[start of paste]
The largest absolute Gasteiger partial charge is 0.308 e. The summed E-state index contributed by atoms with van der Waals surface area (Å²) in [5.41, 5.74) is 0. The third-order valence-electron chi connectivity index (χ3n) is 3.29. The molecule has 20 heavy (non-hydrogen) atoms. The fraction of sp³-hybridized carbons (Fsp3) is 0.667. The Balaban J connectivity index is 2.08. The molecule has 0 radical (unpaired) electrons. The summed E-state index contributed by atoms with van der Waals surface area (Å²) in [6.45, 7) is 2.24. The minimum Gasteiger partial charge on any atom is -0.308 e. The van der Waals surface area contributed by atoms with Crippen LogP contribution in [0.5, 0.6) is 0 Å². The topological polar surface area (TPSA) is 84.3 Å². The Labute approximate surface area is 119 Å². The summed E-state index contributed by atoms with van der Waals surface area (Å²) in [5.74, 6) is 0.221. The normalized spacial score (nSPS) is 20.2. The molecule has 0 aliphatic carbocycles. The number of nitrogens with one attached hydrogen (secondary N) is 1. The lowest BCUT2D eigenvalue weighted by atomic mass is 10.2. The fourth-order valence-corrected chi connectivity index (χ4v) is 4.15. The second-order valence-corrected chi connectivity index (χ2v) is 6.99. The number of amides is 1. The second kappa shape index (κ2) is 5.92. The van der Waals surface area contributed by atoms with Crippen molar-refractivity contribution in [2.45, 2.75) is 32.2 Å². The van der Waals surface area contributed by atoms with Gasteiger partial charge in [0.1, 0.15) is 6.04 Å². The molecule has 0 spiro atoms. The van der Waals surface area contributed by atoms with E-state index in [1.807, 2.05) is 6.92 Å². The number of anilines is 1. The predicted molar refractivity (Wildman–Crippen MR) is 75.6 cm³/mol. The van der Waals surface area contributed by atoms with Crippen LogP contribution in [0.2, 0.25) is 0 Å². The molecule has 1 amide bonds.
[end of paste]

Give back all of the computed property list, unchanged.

The largest absolute Gasteiger partial charge is 0.308 e. The summed E-state index contributed by atoms with van der Waals surface area (Å²) in [5.41, 5.74) is 0. The third-order valence-electron chi connectivity index (χ3n) is 3.29. The molecule has 20 heavy (non-hydrogen) atoms. The fraction of sp³-hybridized carbons (Fsp3) is 0.667. The Balaban J connectivity index is 2.08. The molecule has 0 radical (unpaired) electrons. The summed E-state index contributed by atoms with van der Waals surface area (Å²) in [6.45, 7) is 2.24. The minimum Gasteiger partial charge on any atom is -0.308 e. The van der Waals surface area contributed by atoms with Crippen LogP contribution in [0.5, 0.6) is 0 Å². The topological polar surface area (TPSA) is 84.3 Å². The Labute approximate surface area is 119 Å². The summed E-state index contributed by atoms with van der Waals surface area (Å²) in [5.74, 6) is 0.221. The normalized spacial score (nSPS) is 20.2. The molecule has 0 aliphatic carbocycles. The number of nitrogens with one attached hydrogen (secondary N) is 1. The lowest BCUT2D eigenvalue weighted by atomic mass is 10.2. The fourth-order valence-corrected chi connectivity index (χ4v) is 4.15. The second-order valence-corrected chi connectivity index (χ2v) is 6.99. The number of amides is 1. The second kappa shape index (κ2) is 5.92. The van der Waals surface area contributed by atoms with Crippen molar-refractivity contribution in [2.45, 2.75) is 32.2 Å². The van der Waals surface area contributed by atoms with Gasteiger partial charge in [0.1, 0.15) is 6.04 Å². The molecule has 0 spiro atoms. The van der Waals surface area contributed by atoms with E-state index in [1.807, 2.05) is 6.92 Å². The number of anilines is 1. The predicted molar refractivity (Wildman–Crippen MR) is 75.6 cm³/mol. The van der Waals surface area contributed by atoms with Crippen LogP contribution in [0.2, 0.25) is 0 Å². The molecule has 1 amide bonds.